There is new hope for the 15 million Americans that suffer from age-related macular regeneration. A new study published from Cedars-Sinai suggests that stem cell injections could provide a cure to this one incurable condition. Rats with the condition managed to retain their eyesight with injections of stem cells into the eyes.

Although more work still needs to be done before a human treatment becomes available to the public, the rat study is the best news doctors have heard in years for treatment of age-related macular degeneration. The researchers managed to extract induced pluripotent stem cells (iPSC) from adult human skin tissue. Since iPSCs can become just about any cell in the body, they knew how to grow with the help of neural progenitor stem cells.

Details of the Study

The study was carried out in the Eye Program at Cedars-Sinai Board of Governors Regenerative Medicine Institute and published in the medical journal Stem Cell. Lab rats with macular degeneration bred to mimic human age-related macular degenerations had injections of particular stem cells called neural progenitor stem cells.

The rats were able to hang on to regular vision for 130 days. The scientists translate this to about 16 human years because rats normally live only 2 or 3 years. The neural progenitor stem cells helped form a layer of protective cells around the retina. This is hoped to one day help people suffering from the later stages of age-related macular regeneration.

About Age-Related Macular Regeneration

This condition is the leading cause of vision loss for Americans over 65 years old. According to the Mayo Clinic, about three million Americans develop this condition every year. Patients most prone to developing age-related macular regeneration are Caucasians who smoke, eat a poor diet, do not exercise and have close family members with the condition.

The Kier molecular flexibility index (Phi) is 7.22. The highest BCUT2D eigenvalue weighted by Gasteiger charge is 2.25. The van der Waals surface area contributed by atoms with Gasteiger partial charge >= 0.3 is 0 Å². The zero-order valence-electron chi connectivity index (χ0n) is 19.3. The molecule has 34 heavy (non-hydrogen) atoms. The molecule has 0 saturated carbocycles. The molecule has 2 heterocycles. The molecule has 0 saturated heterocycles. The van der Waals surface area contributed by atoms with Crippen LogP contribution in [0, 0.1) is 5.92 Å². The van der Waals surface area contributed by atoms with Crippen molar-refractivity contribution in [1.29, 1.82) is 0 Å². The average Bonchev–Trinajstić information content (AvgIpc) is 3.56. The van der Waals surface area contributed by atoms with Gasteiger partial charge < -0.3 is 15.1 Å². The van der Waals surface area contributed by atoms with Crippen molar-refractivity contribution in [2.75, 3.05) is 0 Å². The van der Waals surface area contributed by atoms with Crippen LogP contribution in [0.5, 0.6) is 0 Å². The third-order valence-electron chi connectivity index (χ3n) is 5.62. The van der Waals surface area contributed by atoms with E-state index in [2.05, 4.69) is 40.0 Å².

That part of the eye that degenerates is called the macula, a small area on the retina that helps the eye focus on objects directly ahead. Although people with this condition do not completely lose their vision, their vision deteriorates enough so that they have great trouble trying to do simple everyday tasks, let alone complicated tasks like driving or reading.

The Importance of Early Detection

People are surprised when they receive a diagnosis of early stage age-related macular degeneration because their vision has not changed. Regular eye exams in people over 50 include looking for minute changes in eye color called drusen. Not everyone with drusen will develop late-stage age-related macular regeneration, so regular eye exams are crucial for monitoring the condition.

There are many things a person can do to help reduce their chances of developing age-related macular regeneration. Doctors recommend that patients quit smoking, eat a healthy diet and exercise regularly. Some patients with intermediate stage age-related macular regeneration respond well to nutritional supplements and vitamins C and E.

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